Some Performance and Design Aspects of Overlay Networks

Csaba Király (do@hit.bme.hu)
Department of Telecommunications, Budapest University of Technology and Economics
June, 2012
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Abstract

The general objective of this thesis is to identify key performance issues and bottlenecks of overlay networks, analyze their impact on state of the art systems, and
to provide new techniques to improve performance. The thesis is divided into two
main parts.

The goal of the first part is to analyze performance characteristics of Anonymous Routing Overlays, and to overcome their most important performance problem, i.e. high end-to-end delays.

First, we provide deeper insight into the transport mechanisms hidden behind some of these abstract overlay technologies by showing an analysis of TCP
dynamics in the case of short-lived connections, deriving detailed performance
characteristics (such as completion time distribution) through an open multiclass
queuing network model of TCP.

Performance differences between TCP based and datagram based overlay networks are then studied through the example of Anonymous Routing Overlays.
First, onion routing networks and their most prevalent example, the Tor application is described. We present an analysis of some of the networking technologies
applied and their consequences. Then we propose a novel system design for anonymous routing, called IPpriv, an overlay network similar in its scope to Tor, but
different in its design choices and performance characteristics. The peculiarity of IPpriv is not just its datagram based design approach, but that it entirely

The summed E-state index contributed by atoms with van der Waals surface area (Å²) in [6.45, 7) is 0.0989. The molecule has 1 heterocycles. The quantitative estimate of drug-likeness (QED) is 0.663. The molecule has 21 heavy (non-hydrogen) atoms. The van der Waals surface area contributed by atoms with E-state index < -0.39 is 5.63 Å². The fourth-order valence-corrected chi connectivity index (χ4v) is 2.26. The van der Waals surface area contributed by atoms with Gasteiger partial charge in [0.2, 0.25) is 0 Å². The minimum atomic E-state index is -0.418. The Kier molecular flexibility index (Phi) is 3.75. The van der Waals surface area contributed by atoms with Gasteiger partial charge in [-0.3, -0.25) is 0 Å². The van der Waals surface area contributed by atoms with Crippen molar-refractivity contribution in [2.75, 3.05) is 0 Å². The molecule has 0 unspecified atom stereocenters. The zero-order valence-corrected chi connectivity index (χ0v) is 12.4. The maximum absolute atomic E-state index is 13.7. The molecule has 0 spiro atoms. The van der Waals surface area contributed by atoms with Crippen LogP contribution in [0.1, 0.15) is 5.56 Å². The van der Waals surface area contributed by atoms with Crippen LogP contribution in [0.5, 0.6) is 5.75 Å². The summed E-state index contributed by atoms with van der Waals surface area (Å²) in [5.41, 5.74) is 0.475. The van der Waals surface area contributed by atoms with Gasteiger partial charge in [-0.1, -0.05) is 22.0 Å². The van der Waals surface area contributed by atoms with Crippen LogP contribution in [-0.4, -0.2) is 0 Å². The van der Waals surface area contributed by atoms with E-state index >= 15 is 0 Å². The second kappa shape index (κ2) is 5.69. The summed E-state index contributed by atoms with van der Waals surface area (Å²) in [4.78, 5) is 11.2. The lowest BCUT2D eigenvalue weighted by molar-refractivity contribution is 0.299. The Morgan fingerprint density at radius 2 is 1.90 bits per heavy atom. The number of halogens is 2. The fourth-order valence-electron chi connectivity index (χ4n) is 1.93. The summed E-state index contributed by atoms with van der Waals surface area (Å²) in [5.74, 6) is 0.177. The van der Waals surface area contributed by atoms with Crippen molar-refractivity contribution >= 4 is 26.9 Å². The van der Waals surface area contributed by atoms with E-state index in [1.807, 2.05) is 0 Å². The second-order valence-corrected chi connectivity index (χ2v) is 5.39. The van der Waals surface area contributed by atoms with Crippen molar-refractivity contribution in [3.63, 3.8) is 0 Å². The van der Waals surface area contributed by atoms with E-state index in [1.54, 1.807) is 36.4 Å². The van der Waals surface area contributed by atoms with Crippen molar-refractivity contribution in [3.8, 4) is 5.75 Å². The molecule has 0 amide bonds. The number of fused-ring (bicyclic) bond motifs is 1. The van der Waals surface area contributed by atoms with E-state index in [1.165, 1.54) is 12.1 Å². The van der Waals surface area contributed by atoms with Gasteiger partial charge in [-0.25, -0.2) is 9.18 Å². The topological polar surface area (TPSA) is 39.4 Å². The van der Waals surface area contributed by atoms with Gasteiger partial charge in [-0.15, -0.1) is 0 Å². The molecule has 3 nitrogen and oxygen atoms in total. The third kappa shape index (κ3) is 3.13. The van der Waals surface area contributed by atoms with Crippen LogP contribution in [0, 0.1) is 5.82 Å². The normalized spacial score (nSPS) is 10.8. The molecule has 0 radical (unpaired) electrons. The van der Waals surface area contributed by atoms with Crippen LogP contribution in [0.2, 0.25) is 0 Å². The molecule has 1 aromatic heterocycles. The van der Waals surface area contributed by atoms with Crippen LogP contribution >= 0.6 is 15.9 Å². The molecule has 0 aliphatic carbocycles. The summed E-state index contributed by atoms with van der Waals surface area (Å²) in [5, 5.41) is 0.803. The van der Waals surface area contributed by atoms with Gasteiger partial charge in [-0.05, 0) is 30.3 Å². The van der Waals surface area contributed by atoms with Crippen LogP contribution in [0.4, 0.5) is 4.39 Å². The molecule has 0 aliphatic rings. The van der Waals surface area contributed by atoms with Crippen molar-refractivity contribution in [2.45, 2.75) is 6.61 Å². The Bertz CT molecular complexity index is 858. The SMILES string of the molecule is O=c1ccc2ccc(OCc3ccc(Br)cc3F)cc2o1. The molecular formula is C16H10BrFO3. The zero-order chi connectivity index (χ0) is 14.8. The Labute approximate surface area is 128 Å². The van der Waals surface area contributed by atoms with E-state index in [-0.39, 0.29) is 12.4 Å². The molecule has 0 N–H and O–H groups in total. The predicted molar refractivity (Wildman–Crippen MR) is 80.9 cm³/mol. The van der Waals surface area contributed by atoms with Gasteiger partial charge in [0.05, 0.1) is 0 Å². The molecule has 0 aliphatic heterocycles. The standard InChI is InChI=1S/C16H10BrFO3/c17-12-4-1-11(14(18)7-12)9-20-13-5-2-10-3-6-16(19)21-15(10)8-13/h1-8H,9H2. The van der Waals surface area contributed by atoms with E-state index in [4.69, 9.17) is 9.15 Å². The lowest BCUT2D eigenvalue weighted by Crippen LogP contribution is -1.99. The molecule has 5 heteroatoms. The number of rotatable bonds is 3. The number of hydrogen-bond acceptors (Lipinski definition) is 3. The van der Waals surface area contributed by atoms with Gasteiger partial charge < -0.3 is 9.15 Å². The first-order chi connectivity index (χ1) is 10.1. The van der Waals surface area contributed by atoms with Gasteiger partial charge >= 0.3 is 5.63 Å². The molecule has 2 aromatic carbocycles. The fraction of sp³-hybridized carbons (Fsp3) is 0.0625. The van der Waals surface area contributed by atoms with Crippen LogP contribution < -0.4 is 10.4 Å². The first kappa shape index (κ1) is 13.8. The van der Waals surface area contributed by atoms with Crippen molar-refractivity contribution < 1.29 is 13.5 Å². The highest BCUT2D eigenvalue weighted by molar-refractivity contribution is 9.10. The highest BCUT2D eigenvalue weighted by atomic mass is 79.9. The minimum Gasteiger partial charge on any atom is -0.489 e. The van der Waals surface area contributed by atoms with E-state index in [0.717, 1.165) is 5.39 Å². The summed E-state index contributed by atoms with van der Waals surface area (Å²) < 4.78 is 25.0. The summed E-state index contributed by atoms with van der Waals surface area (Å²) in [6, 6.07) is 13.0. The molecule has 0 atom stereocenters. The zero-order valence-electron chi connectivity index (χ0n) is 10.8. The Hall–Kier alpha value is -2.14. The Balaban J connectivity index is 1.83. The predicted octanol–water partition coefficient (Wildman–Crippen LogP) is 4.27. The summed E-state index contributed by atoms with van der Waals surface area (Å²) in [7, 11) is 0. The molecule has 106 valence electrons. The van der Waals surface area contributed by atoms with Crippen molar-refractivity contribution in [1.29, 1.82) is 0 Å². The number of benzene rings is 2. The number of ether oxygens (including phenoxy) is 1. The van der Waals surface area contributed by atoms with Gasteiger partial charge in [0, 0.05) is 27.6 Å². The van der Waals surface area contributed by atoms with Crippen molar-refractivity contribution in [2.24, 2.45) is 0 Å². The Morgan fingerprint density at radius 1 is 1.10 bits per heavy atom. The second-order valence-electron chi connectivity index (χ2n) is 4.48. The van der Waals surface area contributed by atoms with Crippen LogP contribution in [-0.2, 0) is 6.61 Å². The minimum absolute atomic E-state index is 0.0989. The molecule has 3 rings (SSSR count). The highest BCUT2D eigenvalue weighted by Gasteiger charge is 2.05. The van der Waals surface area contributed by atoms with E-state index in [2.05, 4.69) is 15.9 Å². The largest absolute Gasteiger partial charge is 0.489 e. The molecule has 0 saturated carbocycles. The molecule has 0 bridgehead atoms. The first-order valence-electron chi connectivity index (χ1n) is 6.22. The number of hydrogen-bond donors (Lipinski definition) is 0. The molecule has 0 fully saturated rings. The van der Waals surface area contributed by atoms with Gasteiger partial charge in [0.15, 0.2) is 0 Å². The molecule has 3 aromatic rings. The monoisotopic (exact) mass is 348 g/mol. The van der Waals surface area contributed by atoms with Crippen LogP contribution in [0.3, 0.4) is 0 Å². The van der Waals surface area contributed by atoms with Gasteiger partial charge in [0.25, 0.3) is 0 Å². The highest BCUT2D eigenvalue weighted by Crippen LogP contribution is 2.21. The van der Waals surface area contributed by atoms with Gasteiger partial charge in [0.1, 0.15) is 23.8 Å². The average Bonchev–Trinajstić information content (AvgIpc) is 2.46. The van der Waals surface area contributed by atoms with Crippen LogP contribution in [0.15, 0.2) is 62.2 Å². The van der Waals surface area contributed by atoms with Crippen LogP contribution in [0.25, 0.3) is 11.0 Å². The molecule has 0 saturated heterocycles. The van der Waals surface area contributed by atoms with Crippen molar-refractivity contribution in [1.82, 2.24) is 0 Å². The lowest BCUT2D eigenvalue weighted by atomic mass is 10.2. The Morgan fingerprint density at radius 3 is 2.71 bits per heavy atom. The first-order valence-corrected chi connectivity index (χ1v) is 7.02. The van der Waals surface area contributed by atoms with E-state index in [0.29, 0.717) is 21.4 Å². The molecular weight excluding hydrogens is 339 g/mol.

relies on IPsec, therefore providing improved performance due to kernel level or
router based operation.

In the second part of the thesis another widely used example of overlay networks will be considered: peer-to-peer (P2P) networks. More specifically, our goal
is to analyze and improve the performance of live P2P Streaming Overlays.

In P2P streaming, scheduling is the decision of what to send and whom to send
it to. First, we present some performance bounds valid for idealized conditions,
and propose a novel scheduling algorithm that achieves this bound under these
simplified assumptions. We extend this study by lifting some of the assumptions, namely, bandwidth homogeneity, describing a network-aware variant of this
scheduling algorithm that considers the bandwidth of other peers and outperforms
other algorithms known from the literature.

Finally, we provide an example of how overlay networks allow the application of
some networking concepts even if the underlying network does not provide support
for it. Namely, packet priority support is mostly missing on the large-scale Internet, still, applications serving as ”overlay routers” allow us to implement effective
prioritization techniques. We introduce the design of a media-aware scheduler
and show how it influences system performance, including a study of the effective
end-user perceived video quality improvements.